One of the most important things any buyer must do before getting excited about house or condo shopping is to find out how large a mortgage they could be approved for. If you don’t you might find out you're interested in homes that are out of your price range OR the opposite - you could actually afford a larger property or buy in a different neighbourhood.
There are two calculations that every lender takes into consideration… the Gross Debt Service ratio (GDS) and the Total Debt Service ratio (TDS). These permissible numbers will vary depending on your credit score.
The GDS calculation adds up the total annual payment for mortgage principal & interest for a specific loan amount plus annual realty taxes and an estimate for 50% of the heating cost and divides that total number by the gross annual income of the borrower.
The TDS calculation takes the same numbers as for the GDS PLUS they add in annual loan payments for any lines of credit, car loans and credit cards that you may have.
If your credit score is less than 680, the ratios used are 35% and 42% respectively.
With a credit score higher than 680, the GDS and TDS qualifying ratios are 39% and 44%.
If you’re putting more than 20% of the purchase price as a down payment, most lenders will allow some flexibility in these ratios.
In your consultation with your lender or mortgage broker, he or she will ask you what your gross annual income is (before deductions for taxes etc). Typically they don’t take part-time income into consideration. Additionally if you’re self employed your financial advisor will need to see tax returns for the last three years in order to get a good handle on what income number to use in this calculation.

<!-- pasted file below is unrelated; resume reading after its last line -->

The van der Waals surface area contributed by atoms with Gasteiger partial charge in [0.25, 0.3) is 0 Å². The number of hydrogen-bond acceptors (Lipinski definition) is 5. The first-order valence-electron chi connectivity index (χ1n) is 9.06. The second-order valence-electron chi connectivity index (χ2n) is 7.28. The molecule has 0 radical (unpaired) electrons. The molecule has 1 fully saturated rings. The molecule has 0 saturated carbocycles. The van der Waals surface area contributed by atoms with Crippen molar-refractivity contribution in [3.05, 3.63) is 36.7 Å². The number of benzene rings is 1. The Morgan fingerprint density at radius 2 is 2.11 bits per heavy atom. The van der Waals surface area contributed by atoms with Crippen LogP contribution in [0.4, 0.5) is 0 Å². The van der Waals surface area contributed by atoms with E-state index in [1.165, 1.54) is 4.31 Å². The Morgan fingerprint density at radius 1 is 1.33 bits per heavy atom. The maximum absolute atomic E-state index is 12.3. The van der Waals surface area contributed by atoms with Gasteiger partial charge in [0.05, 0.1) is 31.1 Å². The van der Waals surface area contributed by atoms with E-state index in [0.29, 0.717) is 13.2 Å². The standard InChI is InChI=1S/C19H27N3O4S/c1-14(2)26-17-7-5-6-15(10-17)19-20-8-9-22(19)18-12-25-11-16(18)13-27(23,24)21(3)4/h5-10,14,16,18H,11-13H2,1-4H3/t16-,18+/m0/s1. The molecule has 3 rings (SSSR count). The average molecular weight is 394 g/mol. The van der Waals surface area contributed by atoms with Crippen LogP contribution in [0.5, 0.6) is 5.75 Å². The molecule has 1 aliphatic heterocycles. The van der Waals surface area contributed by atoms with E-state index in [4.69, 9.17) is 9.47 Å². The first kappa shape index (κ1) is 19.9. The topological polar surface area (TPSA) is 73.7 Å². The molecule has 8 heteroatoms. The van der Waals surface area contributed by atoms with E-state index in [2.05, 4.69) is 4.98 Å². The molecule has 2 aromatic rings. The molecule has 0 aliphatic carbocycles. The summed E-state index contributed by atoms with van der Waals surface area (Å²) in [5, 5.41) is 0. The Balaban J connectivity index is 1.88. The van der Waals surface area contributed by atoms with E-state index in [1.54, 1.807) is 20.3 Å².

Then they’ll want a list of your debts, the size of your down payment and the approximate purchase price that you hope to pay for your new home. The lender will then run these numbers to work out your GDS/TDS ratios.
Then you’ll find out if you qualify to get a mortgage for the amount you requested above.
I usually suggest to clients that they ask the lender/broker to tell them the absolute maximum size of mortgage that they qualify for. The number may be a scary high number that you’d never want to go to but it’s better to know up front rather than lose out on getting the home of your dreams later on in a tight negotiation because you didn’t realize you could go a couple of thousand dollars higher with your offer.
I’ve developed an Excel spreadsheet that will run these numbers for you. To get a copy of this spreadsheet OR if you’d like to review your numbers over a coffee or on a brief phone call, email me here.
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